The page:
The Ibois Notebooks are a biannual editorial initiative by the Laboratory for Timber Constructions IBOIS at EPFL which aim tooffer a societal, ecological, cultural and political radiography of wood construction and reveal a unique, interdisciplinary story. Through texts and critical analyses by authors from various disciplines, these publications reveal the structuring, at times contradictory, and often underestimated role of timber construction in the development of architecture over the last three centuries.
Going beyond the distinction between humanities and applied sciences, the Ibois Notebooks aim to establish alternative outlooks for innovative wood construction. Behind this original and crossdisciplinary panorama, where researchers, builders and historians question the potential of timber, is the ambition of a radical change, as evidenced by the research and achievements of the EPFL’s Ibois.
Ibois Notebook n°2
The 1st Notebook was published in September 2020 by EPFL PRESS and presents the Pavilion du Théâtre de Vidy-Lausanne. The 2nd Notebook focuses on the future centre of activity which is the Grand-Chalet train station project in Rossinière.
These texts, signed by Isabelle Concheiro, Antoine Picon, Yann Rocher, Christophe Catsaros, and Yves Weinand, offer an overview and analysis of innovative techniques for wood construction and its impact on related markets. They question the place of constructive systems in an industry far too attached to splendour of figure to the detriment of constructive efficiency. They explore the intrinsic link between forest ecosystems and Patrick Bouchain’s wooden theatres, and emphasize the adaptability and aptitude of a constructed landscape to reinvent itself. Then, through the lens of Tadashi Ono, we are invited to discovers local scenery while reflecting upon the place of forestry as part of the natural and constructed ecosystem of Pays d’En-Haut. Finally, Jean-Pierre Neff, mayor of Rossinière, develops along with myself a prospective rebirth of the wood industry stemming from a new building dedicated for the use of the forestry services of Pays d’En-Haut.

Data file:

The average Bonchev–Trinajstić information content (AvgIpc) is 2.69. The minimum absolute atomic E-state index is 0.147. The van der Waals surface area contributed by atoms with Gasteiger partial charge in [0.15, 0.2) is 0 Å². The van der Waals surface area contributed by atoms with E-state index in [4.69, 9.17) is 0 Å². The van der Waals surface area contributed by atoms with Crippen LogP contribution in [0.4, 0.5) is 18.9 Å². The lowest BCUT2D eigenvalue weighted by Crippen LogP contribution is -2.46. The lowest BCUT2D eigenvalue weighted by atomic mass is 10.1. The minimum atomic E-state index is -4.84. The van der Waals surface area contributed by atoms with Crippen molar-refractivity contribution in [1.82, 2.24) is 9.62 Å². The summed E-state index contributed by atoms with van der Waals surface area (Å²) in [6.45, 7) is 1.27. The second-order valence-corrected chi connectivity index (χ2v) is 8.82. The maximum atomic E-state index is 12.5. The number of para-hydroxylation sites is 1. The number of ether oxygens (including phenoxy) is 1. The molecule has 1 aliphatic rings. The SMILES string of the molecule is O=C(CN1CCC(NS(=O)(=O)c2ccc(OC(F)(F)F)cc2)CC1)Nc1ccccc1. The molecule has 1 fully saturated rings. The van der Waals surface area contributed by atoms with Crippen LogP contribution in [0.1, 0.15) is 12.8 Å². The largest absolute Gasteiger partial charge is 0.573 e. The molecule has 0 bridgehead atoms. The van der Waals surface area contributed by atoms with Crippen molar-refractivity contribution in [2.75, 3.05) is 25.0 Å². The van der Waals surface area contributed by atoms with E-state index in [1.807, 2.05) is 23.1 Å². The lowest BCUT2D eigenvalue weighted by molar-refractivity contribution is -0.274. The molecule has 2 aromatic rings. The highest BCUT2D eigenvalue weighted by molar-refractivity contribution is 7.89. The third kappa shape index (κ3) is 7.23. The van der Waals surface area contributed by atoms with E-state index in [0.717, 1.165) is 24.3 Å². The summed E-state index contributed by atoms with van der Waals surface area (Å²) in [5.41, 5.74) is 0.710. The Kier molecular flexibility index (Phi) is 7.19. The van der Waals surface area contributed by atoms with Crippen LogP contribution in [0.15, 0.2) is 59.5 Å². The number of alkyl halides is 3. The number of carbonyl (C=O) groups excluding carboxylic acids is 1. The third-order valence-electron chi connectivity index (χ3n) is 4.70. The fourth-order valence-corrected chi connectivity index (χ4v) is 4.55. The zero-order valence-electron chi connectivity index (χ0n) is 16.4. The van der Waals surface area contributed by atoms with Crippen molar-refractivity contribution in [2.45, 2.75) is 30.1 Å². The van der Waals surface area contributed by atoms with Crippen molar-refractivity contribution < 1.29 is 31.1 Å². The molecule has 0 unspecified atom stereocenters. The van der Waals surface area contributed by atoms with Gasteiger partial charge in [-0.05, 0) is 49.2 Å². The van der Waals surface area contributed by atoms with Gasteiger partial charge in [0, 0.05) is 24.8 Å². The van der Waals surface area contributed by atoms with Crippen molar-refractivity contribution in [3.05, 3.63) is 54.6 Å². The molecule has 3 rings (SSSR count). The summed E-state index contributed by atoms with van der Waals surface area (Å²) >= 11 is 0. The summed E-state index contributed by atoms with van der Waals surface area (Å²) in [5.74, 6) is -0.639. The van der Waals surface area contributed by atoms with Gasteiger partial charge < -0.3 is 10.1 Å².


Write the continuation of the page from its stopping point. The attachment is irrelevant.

This second Notebook pursues and broadens the reflexions of the first on pertaining to the challenges and stakes of the Swiss timber industry from a political, cultural, constructive and social perspective. As Violaine Prévost indicates in her introduction, we are at a key turning point, suspended between tradition and modernity. These considerations fall within the context of a search for new paradigms within wood construction, carried by Ibois since several years now, and bring a fresh, transdisciplinary perspective on the risks and rewards inherent to the pending changes.